Special Report: On the (Lake) Level
The International Joint Commission spent $3.6 million to study water levels of lakes Michigan, Huron and Erie. A five-part series on the controversial results. What did the study find, who still isn’t happy and what happens next?
Day 1: Report blames natural causes, not dredging, for low lake levels
When the Great Lakes are high, shoreline houses risk erosion that could tumble them into the water. When they are low, more structures are exposed to wind damage, boaters can’t pull up to docks and ships can’t transport as much cargo. And lately, both things have happened at the same time, puzzling scientists and frustrating property owners.
Day 2: Report weighs Great Lakes basin’s post-glacial bounce
Even today the Great Lakes landscape is bouncing back from the glaciers that retreated 10,000 years ago. A key question researchers recently sought to answer is whether that has anything to do with fluctuating lake levels. A Michigan State University geology professor explains how it might work.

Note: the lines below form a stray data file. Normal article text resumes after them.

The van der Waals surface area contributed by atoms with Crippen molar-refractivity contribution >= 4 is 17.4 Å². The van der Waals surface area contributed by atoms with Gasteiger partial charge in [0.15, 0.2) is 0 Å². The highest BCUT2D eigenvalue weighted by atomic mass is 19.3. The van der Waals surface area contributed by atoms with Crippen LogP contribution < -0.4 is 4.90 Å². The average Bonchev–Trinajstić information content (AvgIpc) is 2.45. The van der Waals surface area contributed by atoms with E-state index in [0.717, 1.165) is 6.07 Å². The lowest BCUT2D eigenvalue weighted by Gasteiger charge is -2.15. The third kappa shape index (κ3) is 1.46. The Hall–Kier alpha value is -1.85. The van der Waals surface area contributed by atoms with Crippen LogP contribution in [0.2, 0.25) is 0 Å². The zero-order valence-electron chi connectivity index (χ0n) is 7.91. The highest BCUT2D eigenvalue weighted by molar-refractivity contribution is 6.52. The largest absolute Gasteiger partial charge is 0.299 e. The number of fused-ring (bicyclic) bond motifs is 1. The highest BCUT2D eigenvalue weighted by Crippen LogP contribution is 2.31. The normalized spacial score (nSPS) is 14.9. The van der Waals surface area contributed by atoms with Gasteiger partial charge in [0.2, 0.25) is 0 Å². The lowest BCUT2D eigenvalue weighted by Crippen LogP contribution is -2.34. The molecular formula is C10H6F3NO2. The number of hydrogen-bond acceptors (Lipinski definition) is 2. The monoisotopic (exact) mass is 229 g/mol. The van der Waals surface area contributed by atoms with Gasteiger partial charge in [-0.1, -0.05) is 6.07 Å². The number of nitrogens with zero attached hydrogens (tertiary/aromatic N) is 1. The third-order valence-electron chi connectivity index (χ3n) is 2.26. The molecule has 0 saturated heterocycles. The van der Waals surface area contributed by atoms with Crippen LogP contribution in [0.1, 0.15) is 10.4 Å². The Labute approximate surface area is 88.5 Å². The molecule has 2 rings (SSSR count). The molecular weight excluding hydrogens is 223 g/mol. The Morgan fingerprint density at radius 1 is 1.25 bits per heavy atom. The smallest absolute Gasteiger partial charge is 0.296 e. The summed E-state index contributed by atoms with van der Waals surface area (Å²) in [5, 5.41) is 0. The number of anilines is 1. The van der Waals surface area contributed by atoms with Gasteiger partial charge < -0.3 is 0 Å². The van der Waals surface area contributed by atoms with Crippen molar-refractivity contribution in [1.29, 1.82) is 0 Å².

Day 3: How a 1984 ice jam may have helped pull the plug on Lake Huron
An ice jam that stalled the St. Clair River for nearly a month in 1984 may have caused Lake Huron to drain faster in subsequent years. Citing a series of clues, including modeling projections, riverbed measurements and historical data, the report said that erosion caused by the ice jam could account for nearly four inches of Lake Huron’s lowered water levels.
Day 4: Drought over Lake Superior led to drop in lakes Michigan and Huron
Some shoreline cottage owners blame dredging and other human-caused activities for eroding the St. Clair River and lowering Lake Huron. But experts with the International Joint Commission cite variations in climate as the main cause for dropping lake levels in recent years.
Day 5: Regulating Great Lakes’ levels: it’s possible, but experts debate effects
Imagine turbines at the bottom of the St. Clair River that can control the height of the water on Lake Huron. What’s more, they can generate electricity. Sound farfetched? They’re not, according to Craig Stow, a physical research scientist at the National Oceanic and Atmospheric Administration’s Great Lakes Environmental Research Laboratory.
Other lake level stories from Echo and elsewhere.